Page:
Capital Markets

Holders of Distressed Debt, Beware

Moody's report says recovery rates are shrinking, to 68 percent in the case of first-lien loans, compared to historic rate of 87 percent.
Stephen TaubJune 24, 2008

The credit crunch is presenting new worries in the distressed-debt market, as holders of bank loans and bonds from U.S. corporate issuers in default are being told to smaller recovery rates on their investments than in past years.

A report by Moody’s Investors Service attributes lower expected recovery rates to the increase in issuance of secured bank loans over the past several years, which has created top-heavy capital structures for many speculative-grade issuers.

“The substantial increase in bank loans’ average share of total debt will reduce average recoveries for both loans and bonds,” says Kenneth Emery, Moody’s director of corporate default research. “Loans have less junior debt below them which will serve as a drag on recovery rates, while bond recovery rates will suffer from being in a more subordinated position relative to loans.”

Typically, of course, many of the holders of the defaulted debt wind up being opportunistic hedge funds and private equity funds that bought the paper from the original holders in the secondary market or through a private transaction.

Moody’s explains that its recovery outlook is based on its “loss given default” assessments, which it has published for non-financial speculative-grade corporate issues since 2006. The LGD assessments signal that the average expected ultimate recovery rate on U.S. first lien senior secured bank loans is 68 percent. This compares with a historical average recovery rate of 87 percent, according to Moody’s.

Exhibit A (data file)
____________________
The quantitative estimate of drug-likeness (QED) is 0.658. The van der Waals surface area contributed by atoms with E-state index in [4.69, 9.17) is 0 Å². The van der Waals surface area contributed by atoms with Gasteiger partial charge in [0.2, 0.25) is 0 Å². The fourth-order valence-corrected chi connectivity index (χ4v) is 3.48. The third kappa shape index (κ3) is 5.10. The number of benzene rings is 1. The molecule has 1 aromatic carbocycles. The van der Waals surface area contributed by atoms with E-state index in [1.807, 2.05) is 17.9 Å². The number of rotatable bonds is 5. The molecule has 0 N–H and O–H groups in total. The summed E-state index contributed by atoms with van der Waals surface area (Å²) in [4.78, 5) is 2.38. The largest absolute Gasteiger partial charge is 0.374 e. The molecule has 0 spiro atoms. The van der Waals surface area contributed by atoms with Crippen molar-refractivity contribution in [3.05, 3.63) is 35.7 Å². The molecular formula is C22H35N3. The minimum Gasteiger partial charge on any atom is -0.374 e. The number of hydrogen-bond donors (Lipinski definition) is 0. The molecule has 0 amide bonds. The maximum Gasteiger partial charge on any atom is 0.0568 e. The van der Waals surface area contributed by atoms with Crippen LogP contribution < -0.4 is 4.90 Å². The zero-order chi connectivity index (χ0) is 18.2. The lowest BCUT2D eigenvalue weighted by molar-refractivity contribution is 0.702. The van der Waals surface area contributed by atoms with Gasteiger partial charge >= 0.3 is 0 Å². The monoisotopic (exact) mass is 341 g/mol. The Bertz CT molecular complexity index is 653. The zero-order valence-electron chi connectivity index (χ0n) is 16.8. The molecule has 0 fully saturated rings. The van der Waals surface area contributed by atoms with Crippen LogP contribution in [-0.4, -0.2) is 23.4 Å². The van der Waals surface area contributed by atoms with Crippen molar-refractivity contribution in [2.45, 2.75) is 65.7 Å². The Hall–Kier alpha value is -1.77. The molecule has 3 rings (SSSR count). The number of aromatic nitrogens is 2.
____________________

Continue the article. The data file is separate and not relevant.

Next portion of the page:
The ratings service expects recovery rates on second lien loans to be only 21 percent, about one-third the historical average of 61 percent. Moody’s points out that most of these loans have been made to ‘loan only’ issuers with only bank debt — no bonds — so that they sit at the bottom of the capital structure.

For senior unsecured bonds of U.S. spec-grade issuers, Moody’s expects an average ultimate recovery rate of 32 percent versus the historical average of 40 percent. Subordinated bonds are expected to recover 18 percent, below their 28 percent historical average.

Moody’s notes that the number of spec-grade issuers relying solely on bank loans has risen to 34 percent of all speculative-grade U.S. issuers, from about 10 percent in 2004. Of speculative grade issuers with bank loans, nearly 60 percent are loan-only issuers, compared to less than 30 percent in 2004.

“The rapid growth of issuers having only rated loans, without any bonds outstanding, has played a substantial role in increasing loans’ share of total debt across rated issuers,” says Emery. “It will reduce recovery rates on both bank loans and bonds.”

Moody’s explains that its LGD assessments are calibrated to a large extent on the experience of the 1990-91 and 2001-02 recessions, and therefore already largely incorporate downturn economic conditions. However, if the US economy were to experience a recession that was more severe than the past two US recessions, debt recovery rates could be even lower than currently given by Moody’s LGD assessments.

Moody’s could be too pessimistic, of course. It notes that recoveries could wind up larger than forecast if, for example, distressed issuers are forced into bankruptcy at a relatively early stage of distress. “While large loan shares imply that loan holders have an incentive to be more vigilant in maintaining issuers’ enterprise values, weak or no loan maintenance covenants will likely prevent such an outcome,” says Moody’s.

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